General, as pre-edge features104. These properties were related

General, measuring the optoelectronic characteristics of nanodiamond
and diamondoids has turned out to be challenging and has give several
controversial outcomes. In 1999, the results of x-ray absorption near edge
structure investigations of diamond films produced by chemical vapour deposition (CVD) were employed to deduce
the advancement of the nanoparticle gap with size102. This release a
resolution of quantum confinement effects up to 27 nm, a diameter surprisingly greater than
Si or Ge nanoparticles, where quantum confinement effects disappear above 5–7
nm. In contradiction, recent near-edge absorption fine structure investigations
of diamondoids prepared by hot filament CVD and high-explosive detonation waves
revealed that quantum confinement effects disappear in particles greater than 4
nm. Individually, it was presented that there is no variation in valence and
conduction band i.e maximum and minimum in detonation nanodiamonds, in contrast
with bulk diamonds103. This can be noticed that
quantum confinement does not involve in the electronic structure of the
measured particles i.e in the size range of 4 nm. The bulk and nanodiamonds shows the similar X-ray emission
and absorption spectra, with an exciton broadening (289.3 eV) and a shallower
secondary minimum (302 eV) as pre-edge features104. These properties were related
to individual surface reconstructions such as in bucky diamonds.

        The optical properties of UDD layers have been
studied by optical probes and by XPS. The band gap was measured to be smaller
than the diamond i.e 3.5 eV, and many energy levels were present in the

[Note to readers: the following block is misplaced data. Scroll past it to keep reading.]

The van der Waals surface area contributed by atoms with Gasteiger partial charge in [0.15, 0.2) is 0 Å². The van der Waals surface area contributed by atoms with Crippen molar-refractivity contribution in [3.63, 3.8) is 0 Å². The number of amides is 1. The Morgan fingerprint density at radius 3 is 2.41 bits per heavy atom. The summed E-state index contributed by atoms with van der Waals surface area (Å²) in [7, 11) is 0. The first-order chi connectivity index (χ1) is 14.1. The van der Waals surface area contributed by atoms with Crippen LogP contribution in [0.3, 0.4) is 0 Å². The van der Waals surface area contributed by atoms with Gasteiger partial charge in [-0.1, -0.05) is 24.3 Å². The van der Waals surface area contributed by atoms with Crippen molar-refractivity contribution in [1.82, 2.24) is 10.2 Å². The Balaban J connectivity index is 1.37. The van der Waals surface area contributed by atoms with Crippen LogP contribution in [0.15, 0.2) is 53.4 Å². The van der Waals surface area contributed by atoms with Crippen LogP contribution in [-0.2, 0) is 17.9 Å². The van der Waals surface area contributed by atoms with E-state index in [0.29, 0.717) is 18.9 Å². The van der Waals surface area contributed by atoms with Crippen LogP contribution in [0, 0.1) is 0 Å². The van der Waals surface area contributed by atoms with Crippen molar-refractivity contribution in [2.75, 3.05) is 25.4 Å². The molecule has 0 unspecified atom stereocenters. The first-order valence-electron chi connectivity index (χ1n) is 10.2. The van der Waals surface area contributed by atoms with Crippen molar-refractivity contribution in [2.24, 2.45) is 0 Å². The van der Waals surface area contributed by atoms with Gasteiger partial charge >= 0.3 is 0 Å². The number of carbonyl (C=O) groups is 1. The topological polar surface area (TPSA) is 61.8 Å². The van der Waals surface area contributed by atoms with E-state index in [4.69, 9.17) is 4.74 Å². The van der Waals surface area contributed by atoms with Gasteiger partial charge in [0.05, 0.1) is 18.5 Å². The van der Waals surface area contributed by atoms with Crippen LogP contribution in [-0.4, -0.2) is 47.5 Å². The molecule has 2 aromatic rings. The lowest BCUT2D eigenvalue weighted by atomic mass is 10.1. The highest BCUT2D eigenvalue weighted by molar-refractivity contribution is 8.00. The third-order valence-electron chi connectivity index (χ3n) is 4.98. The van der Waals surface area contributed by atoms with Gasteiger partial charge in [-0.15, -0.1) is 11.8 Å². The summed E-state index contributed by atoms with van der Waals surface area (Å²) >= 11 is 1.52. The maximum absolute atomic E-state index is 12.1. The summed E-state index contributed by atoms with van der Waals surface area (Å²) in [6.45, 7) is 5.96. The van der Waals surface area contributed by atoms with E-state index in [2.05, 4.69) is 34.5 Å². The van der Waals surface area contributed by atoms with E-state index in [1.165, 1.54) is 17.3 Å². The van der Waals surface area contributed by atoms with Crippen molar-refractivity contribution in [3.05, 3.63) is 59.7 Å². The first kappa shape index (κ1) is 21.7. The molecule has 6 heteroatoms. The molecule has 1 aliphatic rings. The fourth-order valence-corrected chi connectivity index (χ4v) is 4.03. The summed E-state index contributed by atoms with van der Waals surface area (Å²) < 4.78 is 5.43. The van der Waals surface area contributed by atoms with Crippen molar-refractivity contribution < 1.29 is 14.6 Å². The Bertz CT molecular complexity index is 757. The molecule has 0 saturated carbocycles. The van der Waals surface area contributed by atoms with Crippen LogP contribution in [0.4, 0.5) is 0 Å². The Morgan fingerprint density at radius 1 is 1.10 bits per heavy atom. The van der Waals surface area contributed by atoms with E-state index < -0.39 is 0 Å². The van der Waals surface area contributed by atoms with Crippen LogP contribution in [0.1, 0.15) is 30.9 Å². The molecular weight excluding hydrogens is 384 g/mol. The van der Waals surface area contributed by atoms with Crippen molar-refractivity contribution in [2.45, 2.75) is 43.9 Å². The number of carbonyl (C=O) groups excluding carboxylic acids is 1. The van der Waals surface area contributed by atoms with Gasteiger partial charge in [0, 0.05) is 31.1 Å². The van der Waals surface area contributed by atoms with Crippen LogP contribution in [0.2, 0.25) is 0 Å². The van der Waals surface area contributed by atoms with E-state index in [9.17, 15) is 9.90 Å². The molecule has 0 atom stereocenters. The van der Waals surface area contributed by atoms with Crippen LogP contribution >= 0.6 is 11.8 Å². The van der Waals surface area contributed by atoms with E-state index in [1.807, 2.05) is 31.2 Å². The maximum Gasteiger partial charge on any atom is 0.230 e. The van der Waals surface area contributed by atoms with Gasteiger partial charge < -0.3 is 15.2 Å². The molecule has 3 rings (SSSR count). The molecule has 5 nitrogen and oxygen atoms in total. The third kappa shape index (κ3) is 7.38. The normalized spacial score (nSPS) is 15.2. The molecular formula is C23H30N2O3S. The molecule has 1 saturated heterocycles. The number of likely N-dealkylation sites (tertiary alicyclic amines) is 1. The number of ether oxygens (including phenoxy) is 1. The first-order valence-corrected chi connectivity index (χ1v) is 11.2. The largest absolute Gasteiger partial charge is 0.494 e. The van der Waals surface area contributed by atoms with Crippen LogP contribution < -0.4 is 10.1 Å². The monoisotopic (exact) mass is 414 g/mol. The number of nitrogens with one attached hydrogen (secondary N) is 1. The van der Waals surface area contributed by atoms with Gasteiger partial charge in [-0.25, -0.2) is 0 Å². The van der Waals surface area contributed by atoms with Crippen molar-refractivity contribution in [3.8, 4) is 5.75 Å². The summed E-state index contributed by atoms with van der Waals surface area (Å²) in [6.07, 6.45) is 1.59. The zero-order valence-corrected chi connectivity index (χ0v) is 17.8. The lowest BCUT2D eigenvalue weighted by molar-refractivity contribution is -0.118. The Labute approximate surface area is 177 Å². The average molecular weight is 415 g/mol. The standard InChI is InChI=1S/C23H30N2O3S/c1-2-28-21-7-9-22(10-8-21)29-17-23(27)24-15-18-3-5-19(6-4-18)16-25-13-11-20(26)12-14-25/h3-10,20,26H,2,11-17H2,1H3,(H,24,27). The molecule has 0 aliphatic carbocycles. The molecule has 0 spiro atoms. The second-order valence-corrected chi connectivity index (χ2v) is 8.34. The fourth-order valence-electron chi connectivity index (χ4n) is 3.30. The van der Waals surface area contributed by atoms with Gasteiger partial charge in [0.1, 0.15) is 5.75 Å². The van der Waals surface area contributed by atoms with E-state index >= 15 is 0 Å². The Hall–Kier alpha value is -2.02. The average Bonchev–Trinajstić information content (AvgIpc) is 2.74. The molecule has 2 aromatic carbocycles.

nanodiamond band gap, contributing to a broad luminescence band (380–520 nm)105. The optical absorption of the
material was related to the threefold coordinated atoms on the surface. Authors
studied the size dependency of the optical gap of diamondoids using both
time-independent and time-dependent DFT predictions
and observe that quantum confinement effects will no longer in nanoparticles of
size larger than 1 nm. They also concluded that the gaps of diamondoids with
sizes between 1 and 1.5 nm are below the gap of bulk diamond. This is
strikingly different from the behaviour
of H-terminated Si and Ge nanoparticles, for which the gaps are consistently
above the bulk band gap. In contrast, according to Density Functional Theory
(DFT) calculations done by authors for the same particles, it is predicted that
optical gaps is 2 eV above the gap of bulk diamond for the particles ranging in
size from 0.5 to 2 nm106. Highly accurate quantum Monte
Carlo (QMC) calculations resolved this controversy, showing the disappearance
of quantum confinement at about 1 nm. It was also pointed out that the results may be influenced by basis set superposition
errors, and these are considered to be responsible for the discrepancy between
results achieved with localized and plane wave basis sets107. In extension, Drummond et al.
predicted that diamondoids show negative electron affinity103.

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      The band gap depends on the size of
nanoparticles. Two important class of nanoparticles have been investigated: i)
diamondoids constructed from adamantine cages: adamantane, C10H16,
diamantane, C14H20, and pentamantane,
C26H32; (ii) H-terminated, spherical, diamond structure
nanoparticles: C29H36, C66H64, and
C87H76108. Because diamondoids can be
extracted in large quantities from petroleum and are highly purified by using
high-pressure liquid chromatography, one can expect that actual experimental
samples contain largely of the high-symmetry structures studied theoretically.
This is not the case for Si and Ge nanoparticles, where limitations in current
synthesis techniques prevent the routine production of high symmetry

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